157 research outputs found

    Relative Labor Productivity and the Real Exchange Rate in the Long Run: Evidence for a Panel of OECD Countries

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    The Balassa-Samuelson model, which explains real exchange rate movements in terms of sectoral productivities, rests on two components. First, for a class of technologies including Cobb-Douglas, the model implies that the relative price of nontraded goods in each country should reflect the relative productivity of labor in the traded and nontraded goods sectors. Second, the model assumes that purchasing power parity holds for traded goods in the long-run. We test each of these implications using data from a panel of OECD countries. Our results suggest that the first of these two fits the data quite well. In the long run, relative prices generally reflect relative labor productivities. The evidence on purchasing power parity in traded goods is considerably less favorable. When we look at US dollar exchange rates, PPP does not appear to hold for traded goods, even in the long run. On the other hand, when we look at DM exchange rates purchasing power parity appears to be a somewhat better characterization of traded goods prices.

    How Do Monetary and Fiscal Policy Interact in the European Monetary Union?

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    Formation of the Euro area raises new questions about the coordination of monetary and fiscal policy. Using a New Neoclassical Synthesis (NNS) model, we show that a common monetary policy, responding to area-wide aggregates, has asymmetric effects on countries within the union, depending on whether they are large or small, or whether they have high or low debts. We analyze the implications of these asymmetries for the various countries welfare and for their fiscal policies. We also study rules for setting national tax and spending rates, rules that constrain movements in the deficit to GDP ratio. We ask whether these rules are necessary for the common monetary policy to be able to harmonize national inflation rates, and we analyze their effects on national welfare. We also discuss some potential failings of our model (and perhaps NNS models generally); in particular, our model's variance decompositions suggest that productivity shocks may play an inordinately large role, while fiscal shocks (or demand shocks generally) may play too small a role (even when 'rule of thumb' spenders are added).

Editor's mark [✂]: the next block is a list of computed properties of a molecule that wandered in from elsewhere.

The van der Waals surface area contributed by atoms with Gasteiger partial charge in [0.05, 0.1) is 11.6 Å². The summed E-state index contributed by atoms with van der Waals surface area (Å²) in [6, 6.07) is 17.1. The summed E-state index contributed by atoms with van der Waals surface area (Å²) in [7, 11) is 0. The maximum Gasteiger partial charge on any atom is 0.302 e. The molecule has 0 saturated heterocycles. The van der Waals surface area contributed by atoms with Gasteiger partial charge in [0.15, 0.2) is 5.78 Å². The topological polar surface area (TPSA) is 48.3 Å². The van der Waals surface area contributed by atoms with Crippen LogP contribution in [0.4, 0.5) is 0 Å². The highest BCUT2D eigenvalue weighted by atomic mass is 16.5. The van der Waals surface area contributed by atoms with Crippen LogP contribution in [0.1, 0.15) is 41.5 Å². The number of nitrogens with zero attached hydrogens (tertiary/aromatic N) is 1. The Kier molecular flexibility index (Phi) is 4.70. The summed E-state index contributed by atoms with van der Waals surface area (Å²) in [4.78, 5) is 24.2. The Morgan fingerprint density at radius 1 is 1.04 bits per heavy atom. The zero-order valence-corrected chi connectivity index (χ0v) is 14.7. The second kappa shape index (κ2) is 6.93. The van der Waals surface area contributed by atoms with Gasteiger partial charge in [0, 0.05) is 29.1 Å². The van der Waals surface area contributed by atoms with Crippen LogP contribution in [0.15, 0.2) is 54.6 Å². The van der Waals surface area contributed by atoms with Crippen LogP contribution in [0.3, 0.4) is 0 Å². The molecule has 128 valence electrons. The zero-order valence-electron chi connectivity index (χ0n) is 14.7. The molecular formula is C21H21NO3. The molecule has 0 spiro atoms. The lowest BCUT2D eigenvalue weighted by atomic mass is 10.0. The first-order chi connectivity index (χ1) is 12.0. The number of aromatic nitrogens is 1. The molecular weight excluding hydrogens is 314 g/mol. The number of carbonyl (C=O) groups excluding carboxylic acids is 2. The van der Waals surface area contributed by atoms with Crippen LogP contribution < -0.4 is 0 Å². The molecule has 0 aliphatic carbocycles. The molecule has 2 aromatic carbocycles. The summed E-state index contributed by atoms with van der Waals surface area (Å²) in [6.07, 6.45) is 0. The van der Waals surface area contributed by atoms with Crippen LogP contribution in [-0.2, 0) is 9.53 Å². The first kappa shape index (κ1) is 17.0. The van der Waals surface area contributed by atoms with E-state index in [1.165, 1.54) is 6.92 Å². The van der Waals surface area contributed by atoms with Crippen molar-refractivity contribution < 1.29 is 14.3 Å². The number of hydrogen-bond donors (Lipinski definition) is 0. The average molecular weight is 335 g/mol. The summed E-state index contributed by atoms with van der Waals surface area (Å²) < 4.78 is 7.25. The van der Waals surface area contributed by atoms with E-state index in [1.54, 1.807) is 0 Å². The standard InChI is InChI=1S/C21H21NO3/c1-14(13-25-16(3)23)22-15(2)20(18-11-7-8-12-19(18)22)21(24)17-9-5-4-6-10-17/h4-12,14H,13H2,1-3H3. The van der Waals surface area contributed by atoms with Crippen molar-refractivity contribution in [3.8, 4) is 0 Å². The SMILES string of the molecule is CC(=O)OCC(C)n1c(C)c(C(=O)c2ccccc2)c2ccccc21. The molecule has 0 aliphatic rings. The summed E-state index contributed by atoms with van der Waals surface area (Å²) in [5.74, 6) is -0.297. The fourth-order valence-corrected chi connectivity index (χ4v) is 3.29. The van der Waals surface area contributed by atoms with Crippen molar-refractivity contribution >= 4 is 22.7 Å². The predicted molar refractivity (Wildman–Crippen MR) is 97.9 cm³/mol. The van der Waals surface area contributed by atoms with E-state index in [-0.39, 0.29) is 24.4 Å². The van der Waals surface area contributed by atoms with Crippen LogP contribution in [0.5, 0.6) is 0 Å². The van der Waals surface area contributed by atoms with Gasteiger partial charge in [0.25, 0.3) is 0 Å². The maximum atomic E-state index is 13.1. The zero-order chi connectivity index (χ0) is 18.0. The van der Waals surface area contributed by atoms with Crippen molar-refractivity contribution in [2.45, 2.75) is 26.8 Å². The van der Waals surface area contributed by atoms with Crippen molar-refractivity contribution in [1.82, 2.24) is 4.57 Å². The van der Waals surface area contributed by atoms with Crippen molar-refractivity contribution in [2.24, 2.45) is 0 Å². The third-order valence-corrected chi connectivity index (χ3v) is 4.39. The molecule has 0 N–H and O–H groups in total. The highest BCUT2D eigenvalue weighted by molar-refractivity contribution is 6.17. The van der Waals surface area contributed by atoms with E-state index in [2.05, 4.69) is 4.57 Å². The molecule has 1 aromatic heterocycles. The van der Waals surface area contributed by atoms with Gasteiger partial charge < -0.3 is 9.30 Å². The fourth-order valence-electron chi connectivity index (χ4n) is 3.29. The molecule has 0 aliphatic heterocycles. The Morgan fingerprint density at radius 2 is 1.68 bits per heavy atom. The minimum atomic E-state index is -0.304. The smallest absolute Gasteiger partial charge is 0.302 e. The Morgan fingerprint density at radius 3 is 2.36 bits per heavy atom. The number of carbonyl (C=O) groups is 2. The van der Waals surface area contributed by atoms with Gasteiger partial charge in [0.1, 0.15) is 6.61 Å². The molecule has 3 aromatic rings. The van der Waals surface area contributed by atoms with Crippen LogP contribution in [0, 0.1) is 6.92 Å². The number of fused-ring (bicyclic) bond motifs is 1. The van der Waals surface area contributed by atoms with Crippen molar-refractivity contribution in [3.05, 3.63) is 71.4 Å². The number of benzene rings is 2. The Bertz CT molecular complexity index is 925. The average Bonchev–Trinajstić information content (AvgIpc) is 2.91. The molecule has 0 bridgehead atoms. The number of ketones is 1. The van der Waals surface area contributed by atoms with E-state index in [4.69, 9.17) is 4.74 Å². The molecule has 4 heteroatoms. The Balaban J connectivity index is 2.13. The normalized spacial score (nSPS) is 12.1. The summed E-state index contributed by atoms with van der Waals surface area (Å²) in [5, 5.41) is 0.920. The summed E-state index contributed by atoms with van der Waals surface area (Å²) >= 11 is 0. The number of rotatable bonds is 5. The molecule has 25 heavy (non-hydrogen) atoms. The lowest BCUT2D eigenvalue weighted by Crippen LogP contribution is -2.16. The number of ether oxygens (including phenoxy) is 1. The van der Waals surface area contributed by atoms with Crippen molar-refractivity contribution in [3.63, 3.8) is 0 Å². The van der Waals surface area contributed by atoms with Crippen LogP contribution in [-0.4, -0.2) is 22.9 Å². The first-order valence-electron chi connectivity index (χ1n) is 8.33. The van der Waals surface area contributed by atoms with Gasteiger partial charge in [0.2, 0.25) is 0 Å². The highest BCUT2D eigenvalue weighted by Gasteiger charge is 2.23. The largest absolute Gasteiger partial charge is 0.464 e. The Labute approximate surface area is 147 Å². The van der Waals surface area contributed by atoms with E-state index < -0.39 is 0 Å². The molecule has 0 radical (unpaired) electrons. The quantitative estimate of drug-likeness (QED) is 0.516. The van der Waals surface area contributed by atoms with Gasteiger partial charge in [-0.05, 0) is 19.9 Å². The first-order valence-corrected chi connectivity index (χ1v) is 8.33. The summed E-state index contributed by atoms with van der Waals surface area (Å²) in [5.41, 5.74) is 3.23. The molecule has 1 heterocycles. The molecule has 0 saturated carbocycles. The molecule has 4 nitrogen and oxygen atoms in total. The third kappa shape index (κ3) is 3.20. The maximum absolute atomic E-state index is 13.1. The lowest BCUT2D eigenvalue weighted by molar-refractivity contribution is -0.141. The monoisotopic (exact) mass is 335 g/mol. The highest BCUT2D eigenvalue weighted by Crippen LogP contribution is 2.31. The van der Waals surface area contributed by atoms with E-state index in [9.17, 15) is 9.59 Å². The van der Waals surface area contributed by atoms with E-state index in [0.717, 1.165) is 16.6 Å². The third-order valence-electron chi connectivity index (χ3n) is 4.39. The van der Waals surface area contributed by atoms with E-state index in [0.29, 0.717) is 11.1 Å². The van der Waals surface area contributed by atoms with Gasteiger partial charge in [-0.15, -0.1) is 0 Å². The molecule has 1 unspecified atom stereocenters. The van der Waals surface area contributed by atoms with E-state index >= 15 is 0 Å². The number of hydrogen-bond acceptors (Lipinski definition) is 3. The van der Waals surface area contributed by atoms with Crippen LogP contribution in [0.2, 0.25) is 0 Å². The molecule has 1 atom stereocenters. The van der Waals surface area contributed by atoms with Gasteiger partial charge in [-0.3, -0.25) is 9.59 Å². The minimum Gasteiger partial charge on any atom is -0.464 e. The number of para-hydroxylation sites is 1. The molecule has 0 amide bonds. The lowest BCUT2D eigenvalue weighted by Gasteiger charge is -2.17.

Monetary aggregates and liquidity in a neo-Wicksellian framework

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    Woodford (2003) describes a popular class of neo-Wicksellian models in which monetary policy is characterized by an interest-rate rule, and the money market and financial institutions are typically not even modeled. Critics contend that these models are incomplete and unsuitable for monetary-policy evaluation. Our Banks and Bonds model starts with a standard neo-Wicksellian model and then adds banks and a role for bonds in the liquidity management of households and banks. The Banks and Bonds model gives a more complete description of the economy, but the neo-Wicksellian model has the virtue of simplicity. Our purpose here is to see if the neo-Wicksellian model gives a reasonably accurate account of macroeconomic behavior in the more complete Banks and Bonds model. We do this by comparing the models’ second moments, variance decompositions and impulse response functions. We also study the role of monetary aggregates and velocity in predicting inflation in the two models.

    Trends in European productivity and real exchange rates

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    Durante la ultima decada se ha producido una disminucion sustancial de la tasa de inflacion en paises como España o Italia. Sin embargo, dicho comportamiento esconde un fenomeno de inflacion dual: la tasa de crecimiento de los precios en el sector de bienes no comerciables se ha situado de forma persistente por encima de la tasa en el sector de bienes comerciables. En este trabajo se ofrece una explicacion parcial de dicha divergencia en terminos de las diferencias existentes en la evolucion tendencial de la productividad del trabajo en ambos sectores. En concreto, la evidencia apunta a un menor crecimiento de la productividad en el sector de bienes no comerciables, lo que explicaria su mayor inflacion relativa como un fenomeno de equilibrio. A partir de esta interpretacion de los hechos se investigan sus consecuencias sobre el cumplimiento de los criterios de Maastricht, asi como sobre la posible existencia de diferenciales nacionales de inflacion despues de la formacion de la Union Monetaria Europea (UME). (mc) (bd) (ge) (mac